Reading Richard Wolffe’s Renegade in the context of the last four years, instead of less than a year after Barack Obama’s 2008 victory, helps one realize how pragmatic the then junior of Illinois really was in his political thinking even as he challenged the establishment. Throughout the book, Wolffe threads the narrative of the nearly two-year campaign with Obama’s biography and life experiences to help give an informed view of Barack Obama and how he used those experiences to shape his campaign and political policies he used. But this book wasn’t a glorification nor idealization of Obama himself nor was to a glowing account about how perfect his entire campaign was, as Wolffe shows Obama angry and frustrated like anyone who was campaigning for President of the United States and highlighted the small and large mistakes members of the campaign made.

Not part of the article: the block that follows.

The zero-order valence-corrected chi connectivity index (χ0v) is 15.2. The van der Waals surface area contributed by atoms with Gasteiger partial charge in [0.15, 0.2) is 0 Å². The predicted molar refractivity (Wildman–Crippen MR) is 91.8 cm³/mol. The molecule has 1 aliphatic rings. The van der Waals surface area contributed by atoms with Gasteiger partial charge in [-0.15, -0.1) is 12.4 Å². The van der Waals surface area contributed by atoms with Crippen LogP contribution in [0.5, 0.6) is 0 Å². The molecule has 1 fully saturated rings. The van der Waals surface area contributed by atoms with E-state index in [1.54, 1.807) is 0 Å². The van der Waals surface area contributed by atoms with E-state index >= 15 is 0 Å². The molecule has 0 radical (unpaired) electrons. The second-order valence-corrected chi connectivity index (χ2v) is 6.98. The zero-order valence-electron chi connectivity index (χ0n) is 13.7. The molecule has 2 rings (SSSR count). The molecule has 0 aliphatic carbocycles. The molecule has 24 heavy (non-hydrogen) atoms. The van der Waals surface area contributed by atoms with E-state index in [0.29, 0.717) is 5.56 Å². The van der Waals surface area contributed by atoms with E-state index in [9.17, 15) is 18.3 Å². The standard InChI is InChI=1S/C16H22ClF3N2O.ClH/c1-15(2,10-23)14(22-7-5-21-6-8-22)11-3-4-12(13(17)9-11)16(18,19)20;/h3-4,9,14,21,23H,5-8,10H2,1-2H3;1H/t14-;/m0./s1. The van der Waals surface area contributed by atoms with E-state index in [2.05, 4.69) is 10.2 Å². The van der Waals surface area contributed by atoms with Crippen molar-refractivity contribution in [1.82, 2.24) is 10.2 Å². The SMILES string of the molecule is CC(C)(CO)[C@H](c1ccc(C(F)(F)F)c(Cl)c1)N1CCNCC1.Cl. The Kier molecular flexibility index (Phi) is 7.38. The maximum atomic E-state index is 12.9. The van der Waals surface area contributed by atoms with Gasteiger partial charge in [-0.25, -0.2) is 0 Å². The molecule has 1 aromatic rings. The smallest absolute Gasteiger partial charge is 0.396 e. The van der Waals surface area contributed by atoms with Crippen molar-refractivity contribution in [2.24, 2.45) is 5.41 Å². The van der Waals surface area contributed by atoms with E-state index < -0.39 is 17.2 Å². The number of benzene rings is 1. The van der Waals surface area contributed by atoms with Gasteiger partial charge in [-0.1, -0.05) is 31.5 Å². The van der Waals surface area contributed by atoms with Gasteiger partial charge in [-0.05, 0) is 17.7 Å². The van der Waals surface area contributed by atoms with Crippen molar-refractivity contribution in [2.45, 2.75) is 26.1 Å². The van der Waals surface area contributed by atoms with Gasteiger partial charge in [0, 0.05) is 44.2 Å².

There were a few problems I had with the book, though both were how Wolffe decided to structure the material he presented and both played into one another. The transitions between Obama’s personal experiences that helped shape him with the campaign issue that brought about said experience were not always ideal, which occasional resulted in some rough reading. Combined with this was that Wolffe would jump back and forth along the two-year timeline in which the campaign took place, though it was partly understandable as Wolffe wanted to give the whole narrative of the issue he was covering but then returning to earlier in the timeline with the next issue was a little jarring.
Given both the positives and negatives this is a book I would recommend for anyone who seriously wants to understand how Barack Obama came to his policy views and how he changed from the junior senator from Illinois to major party nominee to President of the United States.